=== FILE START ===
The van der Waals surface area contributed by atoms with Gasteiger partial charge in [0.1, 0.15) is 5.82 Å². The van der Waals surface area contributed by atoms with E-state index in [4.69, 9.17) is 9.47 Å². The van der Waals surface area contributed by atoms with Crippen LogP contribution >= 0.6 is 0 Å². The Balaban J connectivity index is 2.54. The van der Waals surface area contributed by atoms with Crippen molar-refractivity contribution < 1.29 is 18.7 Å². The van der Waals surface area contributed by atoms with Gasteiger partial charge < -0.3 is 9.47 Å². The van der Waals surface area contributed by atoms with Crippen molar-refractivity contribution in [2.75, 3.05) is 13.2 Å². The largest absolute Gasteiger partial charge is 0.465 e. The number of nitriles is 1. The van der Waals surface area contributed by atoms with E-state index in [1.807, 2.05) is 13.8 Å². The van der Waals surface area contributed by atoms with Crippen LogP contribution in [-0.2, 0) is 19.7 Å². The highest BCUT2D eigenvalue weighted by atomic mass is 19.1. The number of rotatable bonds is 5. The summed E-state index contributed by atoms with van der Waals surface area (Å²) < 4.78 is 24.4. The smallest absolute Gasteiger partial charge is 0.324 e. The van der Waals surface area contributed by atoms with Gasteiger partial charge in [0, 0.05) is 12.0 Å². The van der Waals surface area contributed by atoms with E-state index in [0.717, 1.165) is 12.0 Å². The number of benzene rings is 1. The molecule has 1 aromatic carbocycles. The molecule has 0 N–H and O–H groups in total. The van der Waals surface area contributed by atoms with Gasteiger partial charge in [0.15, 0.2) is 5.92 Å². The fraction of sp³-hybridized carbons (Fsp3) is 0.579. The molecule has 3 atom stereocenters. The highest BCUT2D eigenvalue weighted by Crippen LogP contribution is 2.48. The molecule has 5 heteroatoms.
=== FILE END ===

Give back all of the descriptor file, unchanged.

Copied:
The van der Waals surface area contributed by atoms with Gasteiger partial charge in [0.1, 0.15) is 5.82 Å². The van der Waals surface area contributed by atoms with E-state index in [4.69, 9.17) is 9.47 Å². The van der Waals surface area contributed by atoms with Crippen LogP contribution >= 0.6 is 0 Å². The Balaban J connectivity index is 2.54. The van der Waals surface area contributed by atoms with Crippen molar-refractivity contribution < 1.29 is 18.7 Å². The van der Waals surface area contributed by atoms with Gasteiger partial charge < -0.3 is 9.47 Å². The van der Waals surface area contributed by atoms with Crippen molar-refractivity contribution in [2.75, 3.05) is 13.2 Å². The largest absolute Gasteiger partial charge is 0.465 e. The number of nitriles is 1. The van der Waals surface area contributed by atoms with E-state index in [1.807, 2.05) is 13.8 Å². The van der Waals surface area contributed by atoms with Crippen LogP contribution in [-0.2, 0) is 19.7 Å². The highest BCUT2D eigenvalue weighted by atomic mass is 19.1. The number of rotatable bonds is 5. The summed E-state index contributed by atoms with van der Waals surface area (Å²) < 4.78 is 24.4. The smallest absolute Gasteiger partial charge is 0.324 e. The van der Waals surface area contributed by atoms with Gasteiger partial charge in [0, 0.05) is 12.0 Å². The van der Waals surface area contributed by atoms with E-state index in [0.717, 1.165) is 12.0 Å². The number of benzene rings is 1. The molecule has 1 aromatic carbocycles. The molecule has 0 N–H and O–H groups in total. The van der Waals surface area contributed by atoms with Gasteiger partial charge in [0.15, 0.2) is 5.92 Å². The fraction of sp³-hybridized carbons (Fsp3) is 0.579. The molecule has 3 atom stereocenters. The highest BCUT2D eigenvalue weighted by Crippen LogP contribution is 2.48. The molecule has 5 heteroatoms.